Milestones - By three years

Child colouring Use of words and sentences
By the age of three children will usually speak in sentences, joining four or five words together to communicate simple ideas, events or stories to others, e.g. “Me a big girl now.”  They will ask simple questions to get information using questions words like “where?” “why?” “who?”. They use up to 300 words and will refer to something that has happened in the past.
Check it out
  • Has your child stopped relying on pointing to get what they want, or only using single words?
  • Does your three year old ask lots of questions?

Speech sounds: Your child has clearer speech.  You should be able to understand most of what they say, though their speech might not be perfectly clear to everyone.  Errors such as “doap” instead of soap, “boa” instead of boat and “tar” instead of car are still common.  Children of this age use little grammar words like “I, me, a, the,” and put “ed” endings of doing words, such as, “We walked” but will sometimes use immature grammar, e.g. “shutted.” Help your child to learn by saying back “Yes, you shut the door.”

Any concerns?
It is important to remember that all children are different and your child may develop at a faster or slower rate than others. If your child has a nanny, childminder or goes to nursery talk to them. It is always helpful to have information about how your child talks and communicates in other places.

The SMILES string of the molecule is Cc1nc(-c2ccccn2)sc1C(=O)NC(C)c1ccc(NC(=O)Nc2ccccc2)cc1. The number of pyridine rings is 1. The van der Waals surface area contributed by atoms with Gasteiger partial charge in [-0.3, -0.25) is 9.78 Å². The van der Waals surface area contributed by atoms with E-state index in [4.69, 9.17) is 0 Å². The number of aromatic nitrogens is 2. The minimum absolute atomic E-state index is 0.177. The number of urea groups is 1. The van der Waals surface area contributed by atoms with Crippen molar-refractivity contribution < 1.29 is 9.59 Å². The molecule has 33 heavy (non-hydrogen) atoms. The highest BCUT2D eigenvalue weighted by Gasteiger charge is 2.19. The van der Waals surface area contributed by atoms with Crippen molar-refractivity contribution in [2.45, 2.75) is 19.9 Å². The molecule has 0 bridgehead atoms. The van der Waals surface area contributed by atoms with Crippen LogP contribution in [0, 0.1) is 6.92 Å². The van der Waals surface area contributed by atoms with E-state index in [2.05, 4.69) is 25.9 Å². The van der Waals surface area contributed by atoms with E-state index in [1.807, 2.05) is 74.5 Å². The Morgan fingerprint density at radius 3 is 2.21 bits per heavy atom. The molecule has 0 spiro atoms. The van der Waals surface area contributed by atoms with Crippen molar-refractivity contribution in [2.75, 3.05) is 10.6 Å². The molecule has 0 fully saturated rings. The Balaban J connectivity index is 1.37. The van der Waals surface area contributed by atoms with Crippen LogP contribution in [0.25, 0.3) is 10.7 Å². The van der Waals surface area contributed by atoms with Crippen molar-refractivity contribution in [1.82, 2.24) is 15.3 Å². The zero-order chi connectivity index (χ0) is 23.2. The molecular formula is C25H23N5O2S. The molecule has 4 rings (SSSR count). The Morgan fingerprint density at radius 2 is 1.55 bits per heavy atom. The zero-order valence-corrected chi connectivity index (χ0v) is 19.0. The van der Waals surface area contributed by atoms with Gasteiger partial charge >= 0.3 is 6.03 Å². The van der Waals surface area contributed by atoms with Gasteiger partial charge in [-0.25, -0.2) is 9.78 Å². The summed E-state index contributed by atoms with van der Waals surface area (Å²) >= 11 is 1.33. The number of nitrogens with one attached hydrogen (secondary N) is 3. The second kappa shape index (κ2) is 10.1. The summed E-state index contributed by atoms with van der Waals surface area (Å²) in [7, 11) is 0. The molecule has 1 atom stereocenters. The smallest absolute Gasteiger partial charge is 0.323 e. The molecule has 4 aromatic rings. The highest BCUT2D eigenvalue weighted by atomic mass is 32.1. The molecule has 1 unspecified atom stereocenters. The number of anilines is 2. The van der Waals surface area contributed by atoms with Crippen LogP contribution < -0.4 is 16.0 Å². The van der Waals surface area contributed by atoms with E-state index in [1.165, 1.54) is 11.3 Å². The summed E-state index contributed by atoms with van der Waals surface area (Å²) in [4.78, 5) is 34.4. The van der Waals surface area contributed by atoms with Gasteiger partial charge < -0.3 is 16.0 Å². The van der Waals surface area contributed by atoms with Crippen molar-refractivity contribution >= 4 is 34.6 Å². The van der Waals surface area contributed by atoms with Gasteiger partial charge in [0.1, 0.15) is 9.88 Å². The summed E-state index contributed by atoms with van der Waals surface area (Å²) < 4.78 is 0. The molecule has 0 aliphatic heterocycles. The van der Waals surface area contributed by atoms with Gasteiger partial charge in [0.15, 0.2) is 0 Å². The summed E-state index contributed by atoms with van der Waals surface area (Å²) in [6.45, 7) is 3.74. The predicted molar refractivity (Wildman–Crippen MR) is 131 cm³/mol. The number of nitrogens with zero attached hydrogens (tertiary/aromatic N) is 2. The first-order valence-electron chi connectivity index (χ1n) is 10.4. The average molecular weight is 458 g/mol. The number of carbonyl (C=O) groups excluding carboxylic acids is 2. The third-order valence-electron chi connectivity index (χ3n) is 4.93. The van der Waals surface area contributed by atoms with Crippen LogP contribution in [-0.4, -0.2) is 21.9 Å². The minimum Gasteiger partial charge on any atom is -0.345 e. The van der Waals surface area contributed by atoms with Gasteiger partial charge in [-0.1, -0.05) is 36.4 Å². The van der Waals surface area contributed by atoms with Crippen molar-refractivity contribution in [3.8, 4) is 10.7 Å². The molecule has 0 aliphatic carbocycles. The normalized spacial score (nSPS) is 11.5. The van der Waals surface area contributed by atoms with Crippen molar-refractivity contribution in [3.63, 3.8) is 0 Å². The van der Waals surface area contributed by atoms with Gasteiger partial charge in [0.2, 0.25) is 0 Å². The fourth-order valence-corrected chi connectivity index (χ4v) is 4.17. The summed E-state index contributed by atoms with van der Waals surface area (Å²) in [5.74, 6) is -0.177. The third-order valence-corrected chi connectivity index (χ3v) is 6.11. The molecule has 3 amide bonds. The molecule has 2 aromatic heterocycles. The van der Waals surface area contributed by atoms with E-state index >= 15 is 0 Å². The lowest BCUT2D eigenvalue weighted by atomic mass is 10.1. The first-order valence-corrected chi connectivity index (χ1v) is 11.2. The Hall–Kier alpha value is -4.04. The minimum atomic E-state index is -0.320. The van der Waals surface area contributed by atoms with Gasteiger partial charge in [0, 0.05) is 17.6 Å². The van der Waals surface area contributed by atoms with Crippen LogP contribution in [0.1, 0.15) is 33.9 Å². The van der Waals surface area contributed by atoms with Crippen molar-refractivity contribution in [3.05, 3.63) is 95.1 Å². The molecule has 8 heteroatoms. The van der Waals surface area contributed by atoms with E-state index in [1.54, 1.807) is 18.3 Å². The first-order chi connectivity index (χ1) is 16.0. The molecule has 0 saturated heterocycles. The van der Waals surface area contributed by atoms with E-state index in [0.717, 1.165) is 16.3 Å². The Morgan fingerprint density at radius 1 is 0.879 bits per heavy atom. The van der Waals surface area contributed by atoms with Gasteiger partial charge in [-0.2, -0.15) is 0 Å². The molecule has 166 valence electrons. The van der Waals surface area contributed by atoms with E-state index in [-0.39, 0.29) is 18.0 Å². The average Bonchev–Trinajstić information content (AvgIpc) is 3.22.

Learning to talk is a complicated process and no children get it right straight away. Young children often stop, pause, start again and stumble over words when they are learning to talk. This is normal. Children will often repeat words and phrases (or say things like ‘um um’) and hesitate whilst they are sorting out what they want to say. This can go on even up until they start school.

If you are at all concerned about your three year old’s language development, for example you think that they speak less than other children their age, or are not talking in four to five word sentences, you should contact your health visitor, children’s centre or local speech and language therapist  and talk to them about your child. You can contact a speech and language therapist yourself; you do not need to go through your GP or health visitor though Speech and Language Therapy services are run differently depending on where you live. You can get free resources and check out your child’s speech, language and communication development at

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Baby to 3 milestones

3 months > 6 months > 1 year > 18 months > 2 years > 3 years

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